A recent surge in infrastructure investment indicates that states are investing in transport corridors to connect urban agglomerations and transform them into urban clusters. Examples include the Greater Ibadan-Lagos-Accra urban corridor, the Maputo Development Corridor, and the Northern Corridor between East and Central Africa. These investments will surge with deeper market integration through reduced transport and trade costs. They will also foster competition and productivity, which will make African hubs more attractive for foreign investors.

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About the Author

Kudzai Goremusandu is a strategic, innovative, dynamic, goal getter, enterprising management and financial consultant. He is the founder of Africa Leadership Insights Institute. Kudzai holds an award for effective media communication from the University of Zimbabwe. Kudzai is based in Harare, Zimbabwe. He can be contacted at kgoremusandu[at]gmail.com.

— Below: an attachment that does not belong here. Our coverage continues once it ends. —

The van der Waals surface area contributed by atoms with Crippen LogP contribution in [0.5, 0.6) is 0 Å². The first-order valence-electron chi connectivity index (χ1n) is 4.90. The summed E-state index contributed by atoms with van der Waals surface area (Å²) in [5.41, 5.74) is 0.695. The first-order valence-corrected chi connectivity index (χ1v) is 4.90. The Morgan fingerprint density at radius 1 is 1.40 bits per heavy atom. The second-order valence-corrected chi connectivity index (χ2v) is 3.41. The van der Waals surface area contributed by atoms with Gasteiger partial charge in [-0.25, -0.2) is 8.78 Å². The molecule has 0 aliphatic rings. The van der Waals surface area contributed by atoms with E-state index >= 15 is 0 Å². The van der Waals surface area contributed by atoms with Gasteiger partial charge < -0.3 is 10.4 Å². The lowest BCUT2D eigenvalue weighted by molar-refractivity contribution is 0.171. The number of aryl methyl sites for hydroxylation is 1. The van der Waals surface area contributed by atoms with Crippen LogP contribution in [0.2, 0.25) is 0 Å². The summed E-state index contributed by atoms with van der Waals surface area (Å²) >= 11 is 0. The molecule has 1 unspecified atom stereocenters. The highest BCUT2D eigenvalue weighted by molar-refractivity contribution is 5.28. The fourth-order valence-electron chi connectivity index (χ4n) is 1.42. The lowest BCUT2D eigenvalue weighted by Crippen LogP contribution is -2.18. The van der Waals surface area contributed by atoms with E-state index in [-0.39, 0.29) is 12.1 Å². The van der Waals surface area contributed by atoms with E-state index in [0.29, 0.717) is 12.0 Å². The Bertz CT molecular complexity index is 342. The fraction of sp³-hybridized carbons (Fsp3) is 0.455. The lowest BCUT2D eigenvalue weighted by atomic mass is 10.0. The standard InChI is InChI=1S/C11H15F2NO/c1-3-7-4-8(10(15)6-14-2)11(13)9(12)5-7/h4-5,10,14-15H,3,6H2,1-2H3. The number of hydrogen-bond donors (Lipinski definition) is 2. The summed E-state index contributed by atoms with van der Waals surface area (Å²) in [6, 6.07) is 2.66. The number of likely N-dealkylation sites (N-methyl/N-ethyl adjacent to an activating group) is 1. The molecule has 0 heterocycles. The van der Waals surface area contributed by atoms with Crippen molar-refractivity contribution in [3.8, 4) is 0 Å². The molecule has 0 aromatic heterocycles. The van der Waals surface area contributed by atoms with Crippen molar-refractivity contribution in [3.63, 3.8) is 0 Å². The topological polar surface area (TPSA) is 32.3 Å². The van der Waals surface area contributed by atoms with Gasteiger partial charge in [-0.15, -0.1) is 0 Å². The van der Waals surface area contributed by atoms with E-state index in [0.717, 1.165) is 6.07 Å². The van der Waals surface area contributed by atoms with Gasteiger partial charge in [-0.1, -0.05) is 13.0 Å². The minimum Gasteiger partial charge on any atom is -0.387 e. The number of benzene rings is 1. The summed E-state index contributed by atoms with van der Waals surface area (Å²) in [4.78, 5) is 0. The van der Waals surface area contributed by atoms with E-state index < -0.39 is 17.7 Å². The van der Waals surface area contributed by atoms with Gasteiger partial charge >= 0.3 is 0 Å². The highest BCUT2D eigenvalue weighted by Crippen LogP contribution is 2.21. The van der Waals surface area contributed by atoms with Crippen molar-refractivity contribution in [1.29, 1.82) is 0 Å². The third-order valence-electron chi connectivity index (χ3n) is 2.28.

The Supervisory Challenges of Financial Inclusion

06.06.2017Dr. Bryan Barnett, Banking Advisor US Treasury, Office of Technical Assistance

This post was originally posted on the AFI website.

In pursuit of their mission to ensure the integrity of financial systems, regulators have two distinct tasks. The first is developing the rules and regulations that govern the authorization and operations of financial institutions. The second is supervising those institutions to ensure that regulations are followed and risks are identified and addressed.